If you love neutrals instead of identifiable colors, choose a selection of neutrals that include both warm and cool tones. My Abuelita decorated her living room with warm golds and dark woods contrasted with cool neutral whites. Her subdued color choices were accented with an occasional richly colored accent pillow or upholstered chair. The effect was elegant and serene. She saved her brightest colors for her kitchen – baskets and hand painted bowls piled high with oranges and avocados, and strands of chili ristras she strung herself. She was a talented chef. The abundance of color in her kitchen conveyed her love of plentiful, beautiful food. The colors you choose for each room should reflect your feelings for and the purpose of that room.
You may not have a favorite neutral. Sometimes you may be stuck with neutrals that already exist in your house and are just too much effort to change. This could be the color of a natural wood or stone floor or window trim. In my kitchen, I “inherited” the gray laminate cabinetry and countertops. To make this gray neutral look like an intentional choice (something I actually wanted rather than something I was stuck with), I choose red as my dominant accent color.
Now that you’ve chosen your colors, it’s time to decide where to put them. Painting every wall in your room may be intimidating. Start small by choosing a few accent walls to begin with. Walk into a room and figure out the first three places your eye travels to. Those areas are your focal points. Emphasize the walls in those three areas with color. If your floor plan is relatively open and you can see more than two rooms from any vantage point, choose colors of a similar value for those adjoining rooms. If a room is isolated from others, you can use wildly different colors from the rest of the home.
Remember – when you make a change – hold off on judging the color until the entire area you intend to change is painted. Making one drastic change may be a bit out of context with the rest of the room. Judging a color too early doesn’t take into account the final vision.
So what do you do if the color really doesn’t work? Rather than immediately painting the entire area over again, I’ll take an old washcloth, dip it directly into the paint can and scrub a thin layer of a contrasting color (from one of the other colors in the grouping I chose) over the wall. This trick works well if the second color is also the ceiling or trim color. If the wall still doesn’t look right, try a different color. It’s only paint; so don’t get discouraged if your first idea isn’t perfect. An unexpected result is not a mistake; it’s a step to success. A color change can be a breathtaking transformation in your room. Keep that in mind when you stand back to admire the results of your changes — remember to breathe!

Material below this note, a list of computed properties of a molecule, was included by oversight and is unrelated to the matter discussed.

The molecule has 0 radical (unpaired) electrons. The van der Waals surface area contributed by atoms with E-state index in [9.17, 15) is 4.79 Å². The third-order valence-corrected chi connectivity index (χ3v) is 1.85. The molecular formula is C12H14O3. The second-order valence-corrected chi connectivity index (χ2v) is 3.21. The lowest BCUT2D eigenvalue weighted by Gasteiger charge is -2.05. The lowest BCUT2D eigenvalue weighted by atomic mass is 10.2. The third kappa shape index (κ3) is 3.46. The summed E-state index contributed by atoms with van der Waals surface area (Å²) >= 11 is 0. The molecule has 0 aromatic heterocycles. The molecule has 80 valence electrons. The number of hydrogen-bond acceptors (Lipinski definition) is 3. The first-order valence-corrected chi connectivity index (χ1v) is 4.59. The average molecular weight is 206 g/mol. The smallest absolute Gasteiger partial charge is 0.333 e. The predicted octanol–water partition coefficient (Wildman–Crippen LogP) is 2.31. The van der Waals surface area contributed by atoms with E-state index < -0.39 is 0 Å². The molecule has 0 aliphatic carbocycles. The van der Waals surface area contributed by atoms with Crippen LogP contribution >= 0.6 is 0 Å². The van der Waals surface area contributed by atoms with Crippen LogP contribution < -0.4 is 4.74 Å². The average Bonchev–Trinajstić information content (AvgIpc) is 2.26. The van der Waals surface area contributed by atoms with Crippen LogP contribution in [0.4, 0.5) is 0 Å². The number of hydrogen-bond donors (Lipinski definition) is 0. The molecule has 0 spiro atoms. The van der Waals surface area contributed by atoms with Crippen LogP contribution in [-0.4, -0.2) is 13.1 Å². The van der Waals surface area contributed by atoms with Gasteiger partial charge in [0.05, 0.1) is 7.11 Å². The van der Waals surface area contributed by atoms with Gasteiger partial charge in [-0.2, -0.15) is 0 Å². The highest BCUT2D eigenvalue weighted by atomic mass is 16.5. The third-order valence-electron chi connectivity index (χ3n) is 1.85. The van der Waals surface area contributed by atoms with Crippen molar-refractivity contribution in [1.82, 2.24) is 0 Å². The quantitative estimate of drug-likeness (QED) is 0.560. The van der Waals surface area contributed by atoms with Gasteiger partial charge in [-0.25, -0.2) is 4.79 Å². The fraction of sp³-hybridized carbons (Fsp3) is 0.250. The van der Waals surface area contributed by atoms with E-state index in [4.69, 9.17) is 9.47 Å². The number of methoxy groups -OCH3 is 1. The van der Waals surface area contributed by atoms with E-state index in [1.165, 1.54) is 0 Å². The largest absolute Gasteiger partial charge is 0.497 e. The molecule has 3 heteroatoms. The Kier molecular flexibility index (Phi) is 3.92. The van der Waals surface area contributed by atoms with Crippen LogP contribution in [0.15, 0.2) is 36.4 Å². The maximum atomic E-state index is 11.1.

Bringing color into your home brings beauty into your daily surroundings and opens your mind to the richness of the world around you. Something as simple as painting a wall can open a door in your thought processes. The more you look at a variety of colors in the changing light of the day, the more sensitive you become to beauty. Become practiced at recognizing beauty in the simplest of things and soon you’ll notice that you’re living an abundant colorful life!
Value – the relative lightness of darkness of a color compared to white or black.
Neutral Colors – usually refers to color variations of brown, gray or off-white.
Warm Colors – make you think of fire; reds, yellows and oranges.
Cool Colors – make you think of a snow-covered landscape or cool spring day; greens, blues and violets.
Note: The warmth or coolness of a color is always determined in comparison to the colors that surround it. Example: Red is warmer than green. Compare green to blue and green becomes a warm color.